From a functional point of view, pulp essentially exists to allow the constant formation of new dentin to compensate for natural occlusal abrasion. Therefore, the morphology of pulpal tissue changes throughout life and it should be viewed as a dynamic organ.
Histologically, pulp consists of specialized, loosely woven connective tissue, which is responsible for formation of new dentin at the periphery of the pulp chamber. Odontoblasts, which line the wall of the entire pulp chamber, lay down the so-called “reparative dentin” in response to external stimuli (e.g., bacterial invasion into dentin tubuli).
The cells in the pulpal connective tissue consist primarily of undifferentiated fibroblast-like cells (pulpoblasts). Following external stimulation, these cells can differentiate into odontoblasts or into fibroblasts that produce fibrodentin.
It is possible to differentiate between coronal pulp and root canal (radicular) pulp. Coronal pulp consists of a loose network of connective tissue in which blood vessels and nerve fibers are embedded. These vessels and nerve fibers reach the coronal pulp via the apical foramen and the root canal itself. Within the pulp chamber, these entities branch to form rich vascular and nerve plexuses in the subodontoblastic layer. In addition to the loose connective tissue, the central part of the root pulp contains collagen fibers subjacent to the odontoblastic layer, and the blood vessels and nerve fibers course through this fibrous matrix. At the apical foramen, the pulpal tissue blends with the periodontal tissues.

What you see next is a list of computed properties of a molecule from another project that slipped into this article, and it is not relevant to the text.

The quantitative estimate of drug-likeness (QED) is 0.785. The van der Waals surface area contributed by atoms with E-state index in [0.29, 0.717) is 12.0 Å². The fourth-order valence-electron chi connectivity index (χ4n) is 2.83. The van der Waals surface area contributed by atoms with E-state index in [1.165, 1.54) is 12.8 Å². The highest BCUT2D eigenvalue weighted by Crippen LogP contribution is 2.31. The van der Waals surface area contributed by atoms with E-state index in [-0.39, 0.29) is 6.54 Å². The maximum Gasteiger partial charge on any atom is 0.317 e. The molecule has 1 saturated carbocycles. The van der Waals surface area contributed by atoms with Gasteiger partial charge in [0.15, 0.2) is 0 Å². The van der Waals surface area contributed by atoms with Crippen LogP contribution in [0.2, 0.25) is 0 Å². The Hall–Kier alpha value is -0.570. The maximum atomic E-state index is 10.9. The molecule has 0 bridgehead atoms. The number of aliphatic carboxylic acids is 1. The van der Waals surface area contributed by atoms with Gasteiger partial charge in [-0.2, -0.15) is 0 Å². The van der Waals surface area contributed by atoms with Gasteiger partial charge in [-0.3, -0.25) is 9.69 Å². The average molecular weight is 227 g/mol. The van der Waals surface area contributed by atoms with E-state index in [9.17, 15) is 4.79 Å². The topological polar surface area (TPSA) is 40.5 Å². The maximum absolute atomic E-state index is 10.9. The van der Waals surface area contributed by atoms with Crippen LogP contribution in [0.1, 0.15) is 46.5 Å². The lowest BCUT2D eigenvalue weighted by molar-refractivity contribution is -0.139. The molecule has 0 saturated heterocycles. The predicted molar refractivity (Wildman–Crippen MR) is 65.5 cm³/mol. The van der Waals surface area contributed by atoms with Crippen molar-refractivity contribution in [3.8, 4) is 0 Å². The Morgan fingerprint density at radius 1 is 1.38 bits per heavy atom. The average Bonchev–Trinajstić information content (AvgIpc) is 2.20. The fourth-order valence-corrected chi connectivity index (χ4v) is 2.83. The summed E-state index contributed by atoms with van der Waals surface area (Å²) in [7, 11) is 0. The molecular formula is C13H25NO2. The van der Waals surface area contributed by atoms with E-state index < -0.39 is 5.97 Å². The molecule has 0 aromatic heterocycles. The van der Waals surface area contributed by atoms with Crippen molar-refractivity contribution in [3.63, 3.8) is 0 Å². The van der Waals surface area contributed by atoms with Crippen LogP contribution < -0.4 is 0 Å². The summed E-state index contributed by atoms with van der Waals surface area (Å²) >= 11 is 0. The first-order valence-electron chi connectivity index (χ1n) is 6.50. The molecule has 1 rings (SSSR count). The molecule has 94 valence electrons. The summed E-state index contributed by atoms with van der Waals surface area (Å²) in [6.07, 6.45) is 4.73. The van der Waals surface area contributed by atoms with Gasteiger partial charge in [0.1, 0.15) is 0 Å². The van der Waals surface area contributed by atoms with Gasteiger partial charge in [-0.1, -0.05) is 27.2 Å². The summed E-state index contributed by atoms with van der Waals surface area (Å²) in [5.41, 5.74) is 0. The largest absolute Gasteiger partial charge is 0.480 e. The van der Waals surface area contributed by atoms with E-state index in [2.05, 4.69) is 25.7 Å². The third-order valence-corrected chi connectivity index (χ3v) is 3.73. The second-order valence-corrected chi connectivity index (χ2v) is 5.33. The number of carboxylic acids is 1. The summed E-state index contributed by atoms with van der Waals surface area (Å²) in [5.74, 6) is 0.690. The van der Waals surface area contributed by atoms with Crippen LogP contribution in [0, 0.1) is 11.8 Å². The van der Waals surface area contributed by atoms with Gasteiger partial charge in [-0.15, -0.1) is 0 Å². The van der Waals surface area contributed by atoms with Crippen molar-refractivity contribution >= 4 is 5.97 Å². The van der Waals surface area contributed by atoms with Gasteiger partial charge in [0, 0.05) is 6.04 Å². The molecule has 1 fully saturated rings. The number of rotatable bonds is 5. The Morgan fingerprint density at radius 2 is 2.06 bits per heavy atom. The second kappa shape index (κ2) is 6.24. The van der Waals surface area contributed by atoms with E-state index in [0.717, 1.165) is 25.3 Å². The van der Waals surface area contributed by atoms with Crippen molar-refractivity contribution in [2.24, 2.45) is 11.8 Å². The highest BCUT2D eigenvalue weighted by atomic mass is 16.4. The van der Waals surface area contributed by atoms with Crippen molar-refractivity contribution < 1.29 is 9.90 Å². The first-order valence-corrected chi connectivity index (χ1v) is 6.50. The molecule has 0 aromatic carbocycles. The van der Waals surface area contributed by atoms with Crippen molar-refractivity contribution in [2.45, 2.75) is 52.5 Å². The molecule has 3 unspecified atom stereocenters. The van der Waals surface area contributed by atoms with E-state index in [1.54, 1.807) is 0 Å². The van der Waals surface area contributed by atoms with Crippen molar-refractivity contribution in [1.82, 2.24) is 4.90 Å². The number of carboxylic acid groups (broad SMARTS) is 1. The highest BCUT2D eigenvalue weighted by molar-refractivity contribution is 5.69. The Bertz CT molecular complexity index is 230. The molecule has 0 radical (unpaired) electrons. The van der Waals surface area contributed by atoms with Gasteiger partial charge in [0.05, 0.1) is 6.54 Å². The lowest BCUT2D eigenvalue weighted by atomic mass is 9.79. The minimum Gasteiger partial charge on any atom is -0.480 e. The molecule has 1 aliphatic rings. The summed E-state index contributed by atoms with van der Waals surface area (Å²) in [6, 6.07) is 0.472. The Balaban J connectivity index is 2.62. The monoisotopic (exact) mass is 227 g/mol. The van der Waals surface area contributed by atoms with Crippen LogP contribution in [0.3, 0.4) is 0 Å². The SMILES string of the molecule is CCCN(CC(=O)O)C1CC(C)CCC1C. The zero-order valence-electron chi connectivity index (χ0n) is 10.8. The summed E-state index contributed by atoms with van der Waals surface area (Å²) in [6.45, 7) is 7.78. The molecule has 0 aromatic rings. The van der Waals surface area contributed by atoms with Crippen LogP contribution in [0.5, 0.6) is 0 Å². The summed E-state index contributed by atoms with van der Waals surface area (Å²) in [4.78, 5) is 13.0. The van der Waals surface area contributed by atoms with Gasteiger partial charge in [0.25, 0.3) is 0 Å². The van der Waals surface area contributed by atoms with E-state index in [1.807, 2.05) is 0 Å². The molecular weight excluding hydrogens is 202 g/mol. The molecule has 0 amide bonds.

The pulp develops from the mesenchymal cells of the cranial ectomesenchyme, which develops from the cranial neural crest. Invagination of the superficial ectoderm of the oral cavity is followed by formation of the dental primordia, in which the individual tooth buds develop. A complex and multifaceted induction cascade between the ectoderm and mesenchyme leads to the concentration of mesenchymal cells immediately subjacent to the ectoderm of each tooth bud.
The enamel organ develops from the ectoderm surrounding condensed mesenchymal cells. Additional signaling molecules released from the invaginated epithelium into the mesectoderm stimulate the differentiation of mesenchymal preodontoblasts at the ectodermal–mesenchymal border; these cells then begin to secrete pre-dentin.
As the mineralization of dentin begins, cellular processes begin to form at the apical ends of the preodontoblastic cells. These so-called odontoblastic processes continue to produce predentin, therefore ensuring that the dentin layer becomes ever thicker. Vascular elements proliferate at the apical aspect of the tooth bud and extend into the forming dental pulp.